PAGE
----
Monday, February 13, 2006

Political Legitimacy and Just War Theory

by Joe Miller

Let me start by acknowledging that, yes, it is probably bad form to write on an assigned reading before those of you doing papers this week have turned them in. But I'm going to do it anyway. Sorry. You can always say that you had been planning to write just what I'd written but then had to change your topic at the last minute. Maybe you'll even make me feel guilty. More likely you'll just be bullshitting me.

Anyway, I wanted to record a few thoughts on David Luban's "Just War and Human Rights" (JSTOR subscription required). Luban rejects Walzer's legalist model of analyzing state sovereignty (see here for a discussion on the legalist vs. the classical model of JWT). Specifically, Luban argues that political sovereignty is morally bankrupt because it entirely ignores the question of legitimacy; on the legalist view, the most corrupt and oppressive of states has exactly the same political sovereignty as the best liberal democracies. Luban finds it strange to think that sovereignty should protect even heinous abuses of a state's citizens, particularly since justifications of sovereignty are typically supposed to proceed from the rights of citizens to govern themselves.

Luban thus draws an important distinction between nations and states. Nations, Luban argues, are formed by a horizontal contract. States are formed by a vertical contract. The difference between the two types of contracts is the difference between Locke and Hobbes; Lockean contracts are those "by which people bind themselves into a community prior to any state" while a Hobbesian contract is one "by which people set a sovereign over them" (Luban, 167). Horizontal contracts--the Lockean type--bind individuals into a nation. Vertical contracts legitimate a particular state. To talk of a nation-state, then, is to talk of a people who have come together as a nation and then agreed upon a particular sort of government.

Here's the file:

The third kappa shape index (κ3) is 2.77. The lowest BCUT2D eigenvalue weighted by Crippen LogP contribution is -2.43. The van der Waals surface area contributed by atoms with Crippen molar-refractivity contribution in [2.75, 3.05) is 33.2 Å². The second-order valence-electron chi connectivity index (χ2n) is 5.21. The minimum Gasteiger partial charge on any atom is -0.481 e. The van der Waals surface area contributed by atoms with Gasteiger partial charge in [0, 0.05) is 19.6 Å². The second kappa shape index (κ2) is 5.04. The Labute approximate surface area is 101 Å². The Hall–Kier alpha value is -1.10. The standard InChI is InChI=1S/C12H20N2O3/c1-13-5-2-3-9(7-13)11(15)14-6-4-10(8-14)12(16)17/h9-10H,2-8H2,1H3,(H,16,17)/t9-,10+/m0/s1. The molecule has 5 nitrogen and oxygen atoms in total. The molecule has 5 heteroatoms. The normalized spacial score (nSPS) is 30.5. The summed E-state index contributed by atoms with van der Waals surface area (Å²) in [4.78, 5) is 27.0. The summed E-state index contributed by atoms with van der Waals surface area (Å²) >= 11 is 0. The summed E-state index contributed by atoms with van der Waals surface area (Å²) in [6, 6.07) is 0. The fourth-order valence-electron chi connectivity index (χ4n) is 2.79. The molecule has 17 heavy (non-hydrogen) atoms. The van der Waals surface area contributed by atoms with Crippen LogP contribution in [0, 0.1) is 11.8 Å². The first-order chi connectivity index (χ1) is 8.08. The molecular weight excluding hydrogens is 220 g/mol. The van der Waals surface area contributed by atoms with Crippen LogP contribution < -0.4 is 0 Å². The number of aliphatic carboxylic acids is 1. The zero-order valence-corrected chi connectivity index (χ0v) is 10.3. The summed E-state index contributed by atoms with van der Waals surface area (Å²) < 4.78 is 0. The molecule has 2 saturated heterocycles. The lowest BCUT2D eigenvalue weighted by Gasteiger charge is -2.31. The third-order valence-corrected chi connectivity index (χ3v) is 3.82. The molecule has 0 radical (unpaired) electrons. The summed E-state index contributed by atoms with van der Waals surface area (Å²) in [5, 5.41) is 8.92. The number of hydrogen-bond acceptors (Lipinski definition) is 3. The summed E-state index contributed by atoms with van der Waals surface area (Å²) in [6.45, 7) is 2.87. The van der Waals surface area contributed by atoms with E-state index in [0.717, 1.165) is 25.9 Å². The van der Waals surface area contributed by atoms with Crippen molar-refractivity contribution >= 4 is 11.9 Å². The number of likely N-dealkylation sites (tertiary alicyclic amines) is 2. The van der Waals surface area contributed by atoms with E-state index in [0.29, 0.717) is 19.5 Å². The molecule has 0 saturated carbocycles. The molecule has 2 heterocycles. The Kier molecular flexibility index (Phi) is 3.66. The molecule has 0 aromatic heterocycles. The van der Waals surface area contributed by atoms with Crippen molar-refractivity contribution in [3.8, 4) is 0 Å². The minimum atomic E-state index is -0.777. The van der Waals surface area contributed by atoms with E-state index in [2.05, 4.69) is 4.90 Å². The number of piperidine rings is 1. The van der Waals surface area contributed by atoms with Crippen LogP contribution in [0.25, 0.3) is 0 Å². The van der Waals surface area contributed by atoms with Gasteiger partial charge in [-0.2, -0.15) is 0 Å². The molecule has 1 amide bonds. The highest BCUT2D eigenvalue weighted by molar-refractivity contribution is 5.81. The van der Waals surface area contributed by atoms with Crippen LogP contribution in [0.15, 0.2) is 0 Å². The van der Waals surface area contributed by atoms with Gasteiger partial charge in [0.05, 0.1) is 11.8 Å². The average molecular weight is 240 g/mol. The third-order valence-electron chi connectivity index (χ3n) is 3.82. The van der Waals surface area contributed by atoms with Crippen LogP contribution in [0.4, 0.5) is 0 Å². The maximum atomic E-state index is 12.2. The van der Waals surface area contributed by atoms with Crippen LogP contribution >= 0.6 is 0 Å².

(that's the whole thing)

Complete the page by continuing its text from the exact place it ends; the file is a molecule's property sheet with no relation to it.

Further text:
The distinction here is important. Luban points out that there are many, many nations. There are, however, far fewer states, for a state can be legitimate if and only if the nation (or more specifically, those individuals who comprise a nation) have actually contracted for that particular form of government. Extremely oppressive regimes, then, are not going to enjoy the mantle of legitimacy. For Luban, though, only states have rights against aggression. It follows, then, that illegitimate regimes lack real political sovereignty. Luban's definition thus opens the door for humanitarian intervention. (That it also opens the door for neocolonialism and empire-building is a problem that he does not seem to consider.)

My worry about Luban's account (and several of you no doubt can see this coming) is that, if consent to a state is our standard for legitimacy and hence for rights against aggression, then it is not so terribly clear that any state has a right against aggression, for it is not at all obvious that any state has a government formed by the consent of the governed. Here I'm once again going to shill for John Simmons' arguments for anarchy (first outlined in Moral Principles and Political Obligations).